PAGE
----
Thursday, January 30, 2014

An Agricultural Law Jeremiad: The Harvest Is Past, the Summer Is Ended, and Seed Is Not Saved

James Ming Chen, An Agricultural Law Jeremiad: The Harvest Is Past, the Summer Is Ended, and Seed Is Not Saved, 2014 Wisconsin Law Review (forthcoming), available at or

SoybeansThe saving of seed exerts a powerful rhetorical grip on American agricultural law and policy. Simply put, farmers want to save seed. Many farmers, and many of their advocates, believe that saving seed is essential to farming. But it is not. Farmers today often buy seed, just as they buy other agricultural inputs. That way lies the path of economic and technological evolution in agriculture. Seed-saving advocates protest that compelling farmers to buy seed every season effectively subjects them to a form of serfdom. So be it. Intellectual property law concerns the progress of science and the useful arts. Collateral economic and social damage, in the form of affronts to the agrarian ego, is of no valid legal concern. The harvest is past, the summer is ended, and seed is not saved.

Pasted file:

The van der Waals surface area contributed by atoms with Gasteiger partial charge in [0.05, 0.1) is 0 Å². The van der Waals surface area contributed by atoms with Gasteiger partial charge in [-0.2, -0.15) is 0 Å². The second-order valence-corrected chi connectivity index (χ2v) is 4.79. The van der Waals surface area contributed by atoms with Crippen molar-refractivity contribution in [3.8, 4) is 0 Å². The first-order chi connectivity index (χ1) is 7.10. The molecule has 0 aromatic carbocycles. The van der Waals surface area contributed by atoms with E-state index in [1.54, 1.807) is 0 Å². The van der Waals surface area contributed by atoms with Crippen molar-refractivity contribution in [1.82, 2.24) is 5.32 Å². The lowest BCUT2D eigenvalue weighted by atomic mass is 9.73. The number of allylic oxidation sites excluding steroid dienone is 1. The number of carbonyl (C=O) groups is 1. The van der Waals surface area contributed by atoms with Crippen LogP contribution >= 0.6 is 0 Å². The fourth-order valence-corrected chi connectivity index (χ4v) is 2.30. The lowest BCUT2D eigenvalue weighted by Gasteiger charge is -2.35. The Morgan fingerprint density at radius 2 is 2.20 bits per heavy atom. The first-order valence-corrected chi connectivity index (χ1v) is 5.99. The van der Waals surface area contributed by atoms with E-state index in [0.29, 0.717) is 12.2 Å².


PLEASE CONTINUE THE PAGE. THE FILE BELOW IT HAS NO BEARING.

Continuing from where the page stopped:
Blogger Unknown said...

Sort of a silly commentary. Very unacademic and myopic. There is more to science than test tubes, heisted research, and purchased scientific opinion my friend. Science today is not quite what it used to be. Some great things have happened, and some not so great. I am a 70 year old chemical engineer. Science is much like nuclear fission. It is an immense source of energy. It is almost unsurpassable as far as input/output efficiency ratio, yet the byproduct/waste, a collateral constant, is equally unsurpassable with regards being an enduring menace with million year half lives. Sometimes I lament in the fact that my three year old granddaughter acts more responsibly than do several of the so called hotshots in my scientific community. Science in the hands of a profit mongering corporation does not always assure progress. Any Scientist will tell you that.

3/22/2014 12:08 AM  
Anonymous Anonymous said...

I'd agree with Chris Eddy's comment, except I would omit the words "Sort of" before "A silly commentary." The loss of so many varieties of vegetables, and the tastelessness of those we have left belies the "advancement" of agriculture this article applauds.

4/05/2014 6:57 PM  

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